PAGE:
The boy in the story sets off to school independently in his manual wheelchair. He is quite clearly proud of his ‘awesome wheelie chair’: the story (written in rhyme) begins with the boy pointing out its features and benefits. His journey is not without challenges; he has to negotiate obstacles (bumps, cracks, gravel and hills slow him down, and he has to avoid hazards and take care around faster moving vehicles like racing cyclists). It’s not all challenging, though: after a tough climb uphill, the boy clearly loves feeling the wind in his hair and whizzing back down again (‘Rolling, rolling – it’s such an amazing feeling’). On arrival at school, the boy socialises with his friends and is ‘ready, willing and able’ to get the most out of his day.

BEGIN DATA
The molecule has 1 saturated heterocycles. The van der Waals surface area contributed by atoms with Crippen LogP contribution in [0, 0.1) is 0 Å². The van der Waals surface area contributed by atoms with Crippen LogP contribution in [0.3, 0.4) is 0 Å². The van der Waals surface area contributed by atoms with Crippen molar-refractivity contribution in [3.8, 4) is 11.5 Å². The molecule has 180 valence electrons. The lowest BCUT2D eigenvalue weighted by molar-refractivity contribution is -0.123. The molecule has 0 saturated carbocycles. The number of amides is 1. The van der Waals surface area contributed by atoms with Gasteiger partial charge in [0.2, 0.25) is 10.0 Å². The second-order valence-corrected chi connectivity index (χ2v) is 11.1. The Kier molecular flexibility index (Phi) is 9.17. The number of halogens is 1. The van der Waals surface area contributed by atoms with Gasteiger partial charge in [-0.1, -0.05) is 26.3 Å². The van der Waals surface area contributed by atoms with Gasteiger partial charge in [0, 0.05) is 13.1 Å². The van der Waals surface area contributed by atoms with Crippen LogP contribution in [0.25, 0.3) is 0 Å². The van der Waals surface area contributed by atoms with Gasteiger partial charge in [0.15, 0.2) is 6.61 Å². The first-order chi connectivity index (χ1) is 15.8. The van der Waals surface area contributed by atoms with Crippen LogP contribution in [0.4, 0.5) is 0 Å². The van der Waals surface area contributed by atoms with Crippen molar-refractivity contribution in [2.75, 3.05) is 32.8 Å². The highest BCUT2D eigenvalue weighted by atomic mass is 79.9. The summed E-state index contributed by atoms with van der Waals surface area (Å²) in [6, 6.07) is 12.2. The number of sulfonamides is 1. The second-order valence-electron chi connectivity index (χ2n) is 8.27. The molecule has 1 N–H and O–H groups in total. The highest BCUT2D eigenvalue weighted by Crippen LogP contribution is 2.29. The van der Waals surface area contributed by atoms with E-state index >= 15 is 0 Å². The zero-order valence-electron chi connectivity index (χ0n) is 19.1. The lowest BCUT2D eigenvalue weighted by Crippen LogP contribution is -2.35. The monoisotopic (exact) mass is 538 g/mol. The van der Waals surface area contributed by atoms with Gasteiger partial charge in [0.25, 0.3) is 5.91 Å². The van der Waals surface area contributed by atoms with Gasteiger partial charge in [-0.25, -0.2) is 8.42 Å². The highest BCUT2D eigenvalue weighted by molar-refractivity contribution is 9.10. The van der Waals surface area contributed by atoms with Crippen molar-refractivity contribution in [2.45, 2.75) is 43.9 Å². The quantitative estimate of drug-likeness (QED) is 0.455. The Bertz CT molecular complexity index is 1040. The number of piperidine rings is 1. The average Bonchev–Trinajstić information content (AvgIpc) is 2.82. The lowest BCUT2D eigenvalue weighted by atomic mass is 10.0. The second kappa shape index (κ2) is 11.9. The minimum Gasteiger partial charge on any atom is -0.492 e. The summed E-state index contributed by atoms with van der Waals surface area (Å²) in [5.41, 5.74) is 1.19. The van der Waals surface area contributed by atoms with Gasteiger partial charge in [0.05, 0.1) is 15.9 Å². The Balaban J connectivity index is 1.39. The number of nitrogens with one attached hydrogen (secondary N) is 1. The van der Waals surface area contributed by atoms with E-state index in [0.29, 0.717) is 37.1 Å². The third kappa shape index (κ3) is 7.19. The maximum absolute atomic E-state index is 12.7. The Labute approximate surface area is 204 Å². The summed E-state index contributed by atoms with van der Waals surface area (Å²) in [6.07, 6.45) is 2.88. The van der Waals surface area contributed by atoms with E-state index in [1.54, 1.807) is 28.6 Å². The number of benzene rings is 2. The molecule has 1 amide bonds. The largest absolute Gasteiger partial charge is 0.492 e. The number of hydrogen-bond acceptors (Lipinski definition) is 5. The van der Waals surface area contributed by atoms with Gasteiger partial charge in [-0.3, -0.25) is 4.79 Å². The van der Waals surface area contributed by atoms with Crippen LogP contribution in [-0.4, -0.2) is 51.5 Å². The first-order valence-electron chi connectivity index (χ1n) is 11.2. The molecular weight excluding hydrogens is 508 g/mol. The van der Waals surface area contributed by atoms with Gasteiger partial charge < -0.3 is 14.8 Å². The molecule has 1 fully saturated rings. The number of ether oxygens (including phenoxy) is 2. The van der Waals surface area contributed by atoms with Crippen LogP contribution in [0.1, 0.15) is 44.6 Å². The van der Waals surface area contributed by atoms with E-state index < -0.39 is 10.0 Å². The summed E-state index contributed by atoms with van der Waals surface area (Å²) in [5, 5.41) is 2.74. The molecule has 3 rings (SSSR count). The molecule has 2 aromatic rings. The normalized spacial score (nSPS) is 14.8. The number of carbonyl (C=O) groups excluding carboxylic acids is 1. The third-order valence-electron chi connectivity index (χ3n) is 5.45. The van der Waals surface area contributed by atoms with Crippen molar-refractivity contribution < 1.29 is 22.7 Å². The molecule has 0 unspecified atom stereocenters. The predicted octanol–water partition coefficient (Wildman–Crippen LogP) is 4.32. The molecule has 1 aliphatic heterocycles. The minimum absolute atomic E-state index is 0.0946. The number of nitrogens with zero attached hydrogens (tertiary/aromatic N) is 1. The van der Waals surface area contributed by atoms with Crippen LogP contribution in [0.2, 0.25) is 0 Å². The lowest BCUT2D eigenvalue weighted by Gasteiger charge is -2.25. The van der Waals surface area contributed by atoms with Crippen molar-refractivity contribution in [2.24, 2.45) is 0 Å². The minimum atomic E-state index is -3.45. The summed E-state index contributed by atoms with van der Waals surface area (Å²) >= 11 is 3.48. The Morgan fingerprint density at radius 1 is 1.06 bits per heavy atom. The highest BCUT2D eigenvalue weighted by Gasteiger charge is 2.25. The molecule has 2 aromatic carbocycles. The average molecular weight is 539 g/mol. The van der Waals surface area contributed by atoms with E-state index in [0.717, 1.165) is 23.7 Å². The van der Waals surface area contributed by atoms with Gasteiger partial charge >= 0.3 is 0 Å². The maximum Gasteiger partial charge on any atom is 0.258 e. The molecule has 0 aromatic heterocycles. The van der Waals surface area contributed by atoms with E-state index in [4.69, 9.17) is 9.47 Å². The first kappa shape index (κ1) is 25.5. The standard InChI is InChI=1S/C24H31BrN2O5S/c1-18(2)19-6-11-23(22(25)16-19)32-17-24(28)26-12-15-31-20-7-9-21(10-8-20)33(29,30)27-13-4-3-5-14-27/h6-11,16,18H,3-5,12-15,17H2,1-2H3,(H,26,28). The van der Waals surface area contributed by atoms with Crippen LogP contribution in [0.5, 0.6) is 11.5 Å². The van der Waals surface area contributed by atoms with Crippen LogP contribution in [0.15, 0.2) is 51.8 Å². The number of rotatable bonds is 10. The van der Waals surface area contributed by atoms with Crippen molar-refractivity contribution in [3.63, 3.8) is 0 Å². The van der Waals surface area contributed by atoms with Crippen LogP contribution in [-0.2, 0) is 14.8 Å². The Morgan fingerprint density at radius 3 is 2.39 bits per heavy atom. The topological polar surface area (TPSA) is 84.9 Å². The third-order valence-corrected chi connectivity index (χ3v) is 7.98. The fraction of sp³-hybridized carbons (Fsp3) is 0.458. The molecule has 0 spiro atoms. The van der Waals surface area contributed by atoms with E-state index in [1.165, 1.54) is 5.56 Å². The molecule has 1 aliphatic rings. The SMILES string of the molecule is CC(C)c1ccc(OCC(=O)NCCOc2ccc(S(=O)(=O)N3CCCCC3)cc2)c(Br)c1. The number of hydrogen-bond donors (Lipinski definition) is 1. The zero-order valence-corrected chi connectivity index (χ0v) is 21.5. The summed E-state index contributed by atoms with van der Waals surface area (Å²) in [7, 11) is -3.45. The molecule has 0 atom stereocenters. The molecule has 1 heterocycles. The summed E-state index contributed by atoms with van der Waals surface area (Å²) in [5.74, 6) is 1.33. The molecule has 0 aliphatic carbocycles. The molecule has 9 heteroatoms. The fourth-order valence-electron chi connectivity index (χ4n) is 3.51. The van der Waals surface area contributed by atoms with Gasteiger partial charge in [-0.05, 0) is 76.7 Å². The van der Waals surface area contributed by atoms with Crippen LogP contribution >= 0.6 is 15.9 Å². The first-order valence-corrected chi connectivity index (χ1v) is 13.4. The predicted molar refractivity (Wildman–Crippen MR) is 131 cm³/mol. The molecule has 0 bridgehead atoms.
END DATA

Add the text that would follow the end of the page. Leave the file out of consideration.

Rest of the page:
Vaughan Duck’s greyscale charcoal illustrations compliment the story well and show the contrasting emotions of the boy (we really liked the positive image of the boy laughing and enjoying receiving an almighty splash from a puddle!)
This positive picture book would be a great way to explore how we all could be more considerate and supportive to anyone who has mobility issues or other special needs, encouraging children to empathise and act with kindness and thoughtfulness. Children who are wheelchair users themselves may recognise aspects of their own lives in the book and enjoy the positive viewpoint as well as an engaging story.